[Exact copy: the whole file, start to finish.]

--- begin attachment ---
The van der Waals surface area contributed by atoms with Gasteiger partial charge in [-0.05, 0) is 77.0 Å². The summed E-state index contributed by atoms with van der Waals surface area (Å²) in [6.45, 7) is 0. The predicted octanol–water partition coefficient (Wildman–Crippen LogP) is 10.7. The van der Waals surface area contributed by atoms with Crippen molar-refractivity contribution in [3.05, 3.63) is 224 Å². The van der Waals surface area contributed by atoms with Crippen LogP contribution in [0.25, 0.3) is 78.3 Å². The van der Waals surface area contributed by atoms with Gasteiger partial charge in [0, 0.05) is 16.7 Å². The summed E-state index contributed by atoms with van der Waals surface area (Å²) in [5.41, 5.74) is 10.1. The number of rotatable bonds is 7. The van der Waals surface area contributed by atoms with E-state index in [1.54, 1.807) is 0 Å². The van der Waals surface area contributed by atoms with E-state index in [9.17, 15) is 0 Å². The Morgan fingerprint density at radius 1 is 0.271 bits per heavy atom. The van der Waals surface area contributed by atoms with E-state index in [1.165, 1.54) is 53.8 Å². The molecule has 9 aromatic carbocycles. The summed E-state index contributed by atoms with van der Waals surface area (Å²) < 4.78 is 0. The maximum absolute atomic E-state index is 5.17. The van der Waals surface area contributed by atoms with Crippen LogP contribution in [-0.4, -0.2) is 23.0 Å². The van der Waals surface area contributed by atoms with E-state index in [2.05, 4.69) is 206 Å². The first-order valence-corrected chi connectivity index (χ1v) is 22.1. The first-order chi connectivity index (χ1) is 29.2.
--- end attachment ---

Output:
The van der Waals surface area contributed by atoms with Gasteiger partial charge in [-0.05, 0) is 77.0 Å². The summed E-state index contributed by atoms with van der Waals surface area (Å²) in [6.45, 7) is 0. The predicted octanol–water partition coefficient (Wildman–Crippen LogP) is 10.7. The van der Waals surface area contributed by atoms with Crippen molar-refractivity contribution in [3.05, 3.63) is 224 Å². The van der Waals surface area contributed by atoms with Crippen LogP contribution in [0.25, 0.3) is 78.3 Å². The van der Waals surface area contributed by atoms with Gasteiger partial charge in [0, 0.05) is 16.7 Å². The summed E-state index contributed by atoms with van der Waals surface area (Å²) in [5.41, 5.74) is 10.1. The number of rotatable bonds is 7. The van der Waals surface area contributed by atoms with E-state index in [1.54, 1.807) is 0 Å². The van der Waals surface area contributed by atoms with E-state index in [9.17, 15) is 0 Å². The Morgan fingerprint density at radius 1 is 0.271 bits per heavy atom. The van der Waals surface area contributed by atoms with E-state index in [1.165, 1.54) is 53.8 Å². The molecule has 9 aromatic carbocycles. The summed E-state index contributed by atoms with van der Waals surface area (Å²) < 4.78 is 0. The maximum absolute atomic E-state index is 5.17. The van der Waals surface area contributed by atoms with Crippen LogP contribution in [-0.4, -0.2) is 23.0 Å². The van der Waals surface area contributed by atoms with E-state index in [2.05, 4.69) is 206 Å². The first-order valence-corrected chi connectivity index (χ1v) is 22.1. The first-order chi connectivity index (χ1) is 29.2.